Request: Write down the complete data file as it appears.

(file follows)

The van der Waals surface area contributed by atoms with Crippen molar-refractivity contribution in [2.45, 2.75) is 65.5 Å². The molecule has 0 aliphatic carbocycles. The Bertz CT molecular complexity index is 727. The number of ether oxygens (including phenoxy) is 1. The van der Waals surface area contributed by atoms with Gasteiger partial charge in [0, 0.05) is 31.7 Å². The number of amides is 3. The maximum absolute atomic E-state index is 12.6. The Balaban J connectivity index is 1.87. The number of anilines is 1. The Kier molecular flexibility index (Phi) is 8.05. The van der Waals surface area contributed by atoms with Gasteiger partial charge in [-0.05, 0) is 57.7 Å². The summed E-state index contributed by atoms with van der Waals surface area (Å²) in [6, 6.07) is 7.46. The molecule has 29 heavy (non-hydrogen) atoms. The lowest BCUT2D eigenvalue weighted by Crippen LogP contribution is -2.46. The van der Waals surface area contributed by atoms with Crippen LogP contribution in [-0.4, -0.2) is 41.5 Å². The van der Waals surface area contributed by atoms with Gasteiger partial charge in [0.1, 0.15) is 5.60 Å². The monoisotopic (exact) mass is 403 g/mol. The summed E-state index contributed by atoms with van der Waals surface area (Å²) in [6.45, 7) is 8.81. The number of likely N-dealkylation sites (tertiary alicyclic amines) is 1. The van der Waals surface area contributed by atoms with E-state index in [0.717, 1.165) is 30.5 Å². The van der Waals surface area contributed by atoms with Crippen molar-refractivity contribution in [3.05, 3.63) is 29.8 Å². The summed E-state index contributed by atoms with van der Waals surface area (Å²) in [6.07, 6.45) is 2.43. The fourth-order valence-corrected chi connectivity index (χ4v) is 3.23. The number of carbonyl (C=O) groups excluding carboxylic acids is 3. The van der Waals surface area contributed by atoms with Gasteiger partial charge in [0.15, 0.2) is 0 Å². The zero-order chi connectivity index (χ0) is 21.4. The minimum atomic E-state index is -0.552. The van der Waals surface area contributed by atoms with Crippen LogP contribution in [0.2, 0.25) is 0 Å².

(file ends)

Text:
The van der Waals surface area contributed by atoms with Crippen molar-refractivity contribution in [2.45, 2.75) is 65.5 Å². The molecule has 0 aliphatic carbocycles. The Bertz CT molecular complexity index is 727. The number of ether oxygens (including phenoxy) is 1. The van der Waals surface area contributed by atoms with Gasteiger partial charge in [0, 0.05) is 31.7 Å². The number of amides is 3. The maximum absolute atomic E-state index is 12.6. The Balaban J connectivity index is 1.87. The number of anilines is 1. The Kier molecular flexibility index (Phi) is 8.05. The van der Waals surface area contributed by atoms with Gasteiger partial charge in [-0.05, 0) is 57.7 Å². The summed E-state index contributed by atoms with van der Waals surface area (Å²) in [6, 6.07) is 7.46. The molecule has 29 heavy (non-hydrogen) atoms. The lowest BCUT2D eigenvalue weighted by Crippen LogP contribution is -2.46. The van der Waals surface area contributed by atoms with Crippen LogP contribution in [-0.4, -0.2) is 41.5 Å². The van der Waals surface area contributed by atoms with Gasteiger partial charge in [0.1, 0.15) is 5.60 Å². The monoisotopic (exact) mass is 403 g/mol. The summed E-state index contributed by atoms with van der Waals surface area (Å²) in [6.45, 7) is 8.81. The number of likely N-dealkylation sites (tertiary alicyclic amines) is 1. The van der Waals surface area contributed by atoms with E-state index in [0.717, 1.165) is 30.5 Å². The van der Waals surface area contributed by atoms with Crippen molar-refractivity contribution in [3.05, 3.63) is 29.8 Å². The summed E-state index contributed by atoms with van der Waals surface area (Å²) in [6.07, 6.45) is 2.43. The fourth-order valence-corrected chi connectivity index (χ4v) is 3.23. The number of carbonyl (C=O) groups excluding carboxylic acids is 3. The van der Waals surface area contributed by atoms with Gasteiger partial charge in [0.15, 0.2) is 0 Å². The zero-order chi connectivity index (χ0) is 21.4. The minimum atomic E-state index is -0.552. The van der Waals surface area contributed by atoms with Crippen LogP contribution in [0.2, 0.25) is 0 Å².